Factors associated with treatment in primary versus specialist care: A population-based study of people with type 2 and type 1 diabetes
AuthorSlåtsve, Kristina Barbara; Claudi, Tor; Lappegård, Knut Tore; Jenum, Anne Karen; Larsen, Marthe; Nøkleby, Kjersti; Cooper, John; Sandberg, Sverre; Berg, Tore Julsrud
Aims: The objectives of this study are to identify the proportion and characteristics of people with type 1 and 2 diabetes treated in primary, specialist and shared care and to identify the proportion of persons with type 2 diabetes reaching HbA1c treatment targets and the clinical risk factors and general practitioner and practice characteristics associated with treatment in specialist care.
Methods: Population-based cross-sectional study including all adults ≥18 years diagnosed with diabetes in primary and specialist care in Salten, Norway. We used multivariable mixed-effects logistic regression models with level of care as outcome variable and population, general practitioner, and practice characteristics as exposure variables.
Results: Of 2704 people with type 2 diabetes, 13.5% were treated in shared care and 2.1% in specialist care only. Of 305 people with type 1 diabetes, 14.4% received treatment in primary care only. The HbA1c treatment target of 53 mmol/mol (7.0%) was reached by 67.3% of people with type 2 diabetes in primary care versus 30.4% in specialist care. HbA1c, use of insulin, coronary heart disease, retinopathy and urban practice location were positively associated with treatment in specialist care. General practitioners’ use of a structured form and a diabetes nurse were negatively associated with specialist care.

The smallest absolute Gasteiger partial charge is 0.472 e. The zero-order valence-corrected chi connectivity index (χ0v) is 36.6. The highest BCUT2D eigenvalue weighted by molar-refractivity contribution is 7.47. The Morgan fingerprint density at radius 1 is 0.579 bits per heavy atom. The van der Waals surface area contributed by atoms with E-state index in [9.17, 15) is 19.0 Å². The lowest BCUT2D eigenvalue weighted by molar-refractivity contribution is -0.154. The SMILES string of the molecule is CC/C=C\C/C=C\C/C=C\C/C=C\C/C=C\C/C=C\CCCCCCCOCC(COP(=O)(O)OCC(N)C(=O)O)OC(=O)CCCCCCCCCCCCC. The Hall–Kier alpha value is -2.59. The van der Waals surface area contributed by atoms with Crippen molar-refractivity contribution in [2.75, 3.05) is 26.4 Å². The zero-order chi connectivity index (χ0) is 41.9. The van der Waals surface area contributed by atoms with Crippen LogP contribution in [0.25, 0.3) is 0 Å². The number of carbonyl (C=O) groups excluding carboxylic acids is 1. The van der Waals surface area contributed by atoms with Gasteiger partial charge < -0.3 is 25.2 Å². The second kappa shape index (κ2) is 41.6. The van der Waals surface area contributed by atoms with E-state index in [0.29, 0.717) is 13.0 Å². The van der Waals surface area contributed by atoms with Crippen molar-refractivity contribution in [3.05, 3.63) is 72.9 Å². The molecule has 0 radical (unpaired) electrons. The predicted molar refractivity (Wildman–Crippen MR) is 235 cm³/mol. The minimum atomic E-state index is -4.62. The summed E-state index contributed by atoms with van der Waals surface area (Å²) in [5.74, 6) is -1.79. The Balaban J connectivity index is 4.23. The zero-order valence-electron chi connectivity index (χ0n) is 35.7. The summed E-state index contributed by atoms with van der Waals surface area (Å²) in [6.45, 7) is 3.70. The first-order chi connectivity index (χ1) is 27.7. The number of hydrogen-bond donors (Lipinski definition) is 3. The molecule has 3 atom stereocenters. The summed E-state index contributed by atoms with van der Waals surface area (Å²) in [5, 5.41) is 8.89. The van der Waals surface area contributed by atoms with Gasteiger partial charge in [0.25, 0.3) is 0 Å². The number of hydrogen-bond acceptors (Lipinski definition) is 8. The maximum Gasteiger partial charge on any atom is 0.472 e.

Conclusions: Of people with type 2 diabetes, 16% were treated in specialist care. They had higher HbA1c and more vascular complications, as expected from priority guidelines. The use of a structured diabetes form and diabetes nurses seem to support type 2 diabetes follow-up in primary care.